Whilst band-aids are useful, they serve their purpose in specific circumstances. Similarly, efficiency and good intentions are serving their purpose, but one needs to realize that they instantaneously kill ideas and have a detrimental impact in the long term! Coming up with new ideas feels, in some respects, like the perfect evening I’ve been describing – it’s high of creative energy, a wonderful – but very fragile –mental experience. The band-aid of judgment takes away momentum, stops the creative juices from flowing and negatively impacts motivation to take initiative in the future. Don’t be or become that band-aid when you aim to create an environment of idea generation.

How can we prevent this from happening? 

1. Actively listen!

Sounds easy, right? In reality it is often our biggest blind spot. Making a real effort to listen to what the other is saying makes a huge difference (and not only in this situation). Avoid listening to your own voice in your head that is trying to already formulate answers, provide solutions and argumentation and which jumps to conclusions before actually having heard the full story and sometimes even provides you with the words to finish the other person’s sentences! Just listen! Personally, I know that it is not always easy to do as your mind gets activated and triggered by what the other person is saying, but here are two things that helped me:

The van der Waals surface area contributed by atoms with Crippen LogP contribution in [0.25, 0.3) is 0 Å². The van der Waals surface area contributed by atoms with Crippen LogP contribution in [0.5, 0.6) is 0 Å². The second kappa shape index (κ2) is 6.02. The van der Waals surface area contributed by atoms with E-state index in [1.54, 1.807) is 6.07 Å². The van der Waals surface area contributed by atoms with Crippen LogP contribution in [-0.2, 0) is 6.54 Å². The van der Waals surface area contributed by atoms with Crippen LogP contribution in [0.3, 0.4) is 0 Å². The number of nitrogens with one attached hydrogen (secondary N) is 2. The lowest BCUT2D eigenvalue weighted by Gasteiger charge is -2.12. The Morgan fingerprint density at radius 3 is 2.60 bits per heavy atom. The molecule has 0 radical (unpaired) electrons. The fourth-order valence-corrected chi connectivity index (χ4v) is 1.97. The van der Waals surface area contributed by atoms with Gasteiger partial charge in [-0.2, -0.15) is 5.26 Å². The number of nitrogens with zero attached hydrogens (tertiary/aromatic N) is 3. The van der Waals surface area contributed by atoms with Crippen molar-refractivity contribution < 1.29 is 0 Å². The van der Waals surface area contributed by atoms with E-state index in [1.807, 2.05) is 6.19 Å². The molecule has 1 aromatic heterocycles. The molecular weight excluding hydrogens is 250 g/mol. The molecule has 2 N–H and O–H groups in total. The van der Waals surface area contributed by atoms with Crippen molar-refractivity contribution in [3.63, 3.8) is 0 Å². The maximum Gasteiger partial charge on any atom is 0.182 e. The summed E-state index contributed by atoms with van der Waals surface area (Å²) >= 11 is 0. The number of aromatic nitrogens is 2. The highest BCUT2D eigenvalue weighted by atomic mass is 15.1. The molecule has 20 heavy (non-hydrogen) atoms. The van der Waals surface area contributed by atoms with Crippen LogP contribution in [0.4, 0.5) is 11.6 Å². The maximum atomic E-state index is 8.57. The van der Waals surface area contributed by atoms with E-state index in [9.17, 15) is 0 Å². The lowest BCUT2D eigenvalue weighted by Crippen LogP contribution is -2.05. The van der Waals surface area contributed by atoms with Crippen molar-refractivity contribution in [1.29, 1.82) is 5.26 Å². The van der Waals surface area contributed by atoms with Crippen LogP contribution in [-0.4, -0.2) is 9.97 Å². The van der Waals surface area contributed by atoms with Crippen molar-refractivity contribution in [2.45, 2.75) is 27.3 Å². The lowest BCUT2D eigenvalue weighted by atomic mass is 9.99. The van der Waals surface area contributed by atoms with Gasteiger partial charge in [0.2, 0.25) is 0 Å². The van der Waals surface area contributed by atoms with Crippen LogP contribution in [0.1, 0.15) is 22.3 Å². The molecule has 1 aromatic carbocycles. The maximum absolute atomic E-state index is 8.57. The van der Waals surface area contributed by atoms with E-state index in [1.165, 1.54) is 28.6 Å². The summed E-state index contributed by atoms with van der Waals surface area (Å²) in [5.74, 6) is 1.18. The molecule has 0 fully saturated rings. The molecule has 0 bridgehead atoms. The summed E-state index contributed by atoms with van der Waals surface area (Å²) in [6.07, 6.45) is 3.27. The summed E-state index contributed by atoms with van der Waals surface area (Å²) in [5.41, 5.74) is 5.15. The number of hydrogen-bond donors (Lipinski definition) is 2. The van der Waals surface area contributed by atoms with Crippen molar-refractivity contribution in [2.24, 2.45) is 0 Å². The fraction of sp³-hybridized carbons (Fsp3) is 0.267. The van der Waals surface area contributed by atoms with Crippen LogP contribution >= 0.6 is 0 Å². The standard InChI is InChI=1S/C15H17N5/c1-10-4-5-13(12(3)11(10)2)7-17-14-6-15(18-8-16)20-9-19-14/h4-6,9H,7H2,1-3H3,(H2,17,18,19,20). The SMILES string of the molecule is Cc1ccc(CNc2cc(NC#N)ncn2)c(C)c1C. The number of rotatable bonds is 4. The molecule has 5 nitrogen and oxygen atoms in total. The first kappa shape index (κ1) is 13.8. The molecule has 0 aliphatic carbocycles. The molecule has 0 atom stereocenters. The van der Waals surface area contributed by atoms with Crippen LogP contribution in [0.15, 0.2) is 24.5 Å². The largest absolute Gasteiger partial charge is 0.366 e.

• make a few notes when listening: If your mind is going into hyper drive and comes up with thoughts, it will prevent you from listening actively. I experienced that by writing down a few key words or bullet points capturing the essence of my thoughts, my brain felt reassured that I wasn’t going to forget about them. As a result, it could start refocusing on truly listening and prevent my brain from drifting away into my own thoughts.